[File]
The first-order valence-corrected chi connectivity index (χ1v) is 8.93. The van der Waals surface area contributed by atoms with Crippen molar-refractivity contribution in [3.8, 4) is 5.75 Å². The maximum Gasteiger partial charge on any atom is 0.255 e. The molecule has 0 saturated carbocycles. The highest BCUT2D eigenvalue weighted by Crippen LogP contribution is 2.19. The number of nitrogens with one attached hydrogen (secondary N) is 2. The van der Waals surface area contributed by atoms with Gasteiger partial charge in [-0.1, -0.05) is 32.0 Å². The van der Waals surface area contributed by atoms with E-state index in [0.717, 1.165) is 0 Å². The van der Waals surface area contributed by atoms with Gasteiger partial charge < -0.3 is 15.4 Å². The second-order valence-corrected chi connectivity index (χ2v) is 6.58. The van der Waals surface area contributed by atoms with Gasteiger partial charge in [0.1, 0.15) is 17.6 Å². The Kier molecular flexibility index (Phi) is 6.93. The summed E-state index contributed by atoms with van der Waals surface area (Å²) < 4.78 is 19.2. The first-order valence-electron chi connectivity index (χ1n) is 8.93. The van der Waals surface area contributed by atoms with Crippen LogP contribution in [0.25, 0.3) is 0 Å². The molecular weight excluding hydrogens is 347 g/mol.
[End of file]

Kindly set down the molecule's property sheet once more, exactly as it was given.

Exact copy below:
The first-order valence-corrected chi connectivity index (χ1v) is 8.93. The van der Waals surface area contributed by atoms with Crippen molar-refractivity contribution in [3.8, 4) is 5.75 Å². The maximum Gasteiger partial charge on any atom is 0.255 e. The molecule has 0 saturated carbocycles. The highest BCUT2D eigenvalue weighted by Crippen LogP contribution is 2.19. The number of nitrogens with one attached hydrogen (secondary N) is 2. The van der Waals surface area contributed by atoms with Gasteiger partial charge in [-0.1, -0.05) is 32.0 Å². The van der Waals surface area contributed by atoms with E-state index in [0.717, 1.165) is 0 Å². The van der Waals surface area contributed by atoms with Gasteiger partial charge < -0.3 is 15.4 Å². The second-order valence-corrected chi connectivity index (χ2v) is 6.58. The van der Waals surface area contributed by atoms with Gasteiger partial charge in [0.1, 0.15) is 17.6 Å². The Kier molecular flexibility index (Phi) is 6.93. The summed E-state index contributed by atoms with van der Waals surface area (Å²) < 4.78 is 19.2. The first-order valence-electron chi connectivity index (χ1n) is 8.93. The van der Waals surface area contributed by atoms with Crippen LogP contribution in [0.25, 0.3) is 0 Å². The molecular weight excluding hydrogens is 347 g/mol.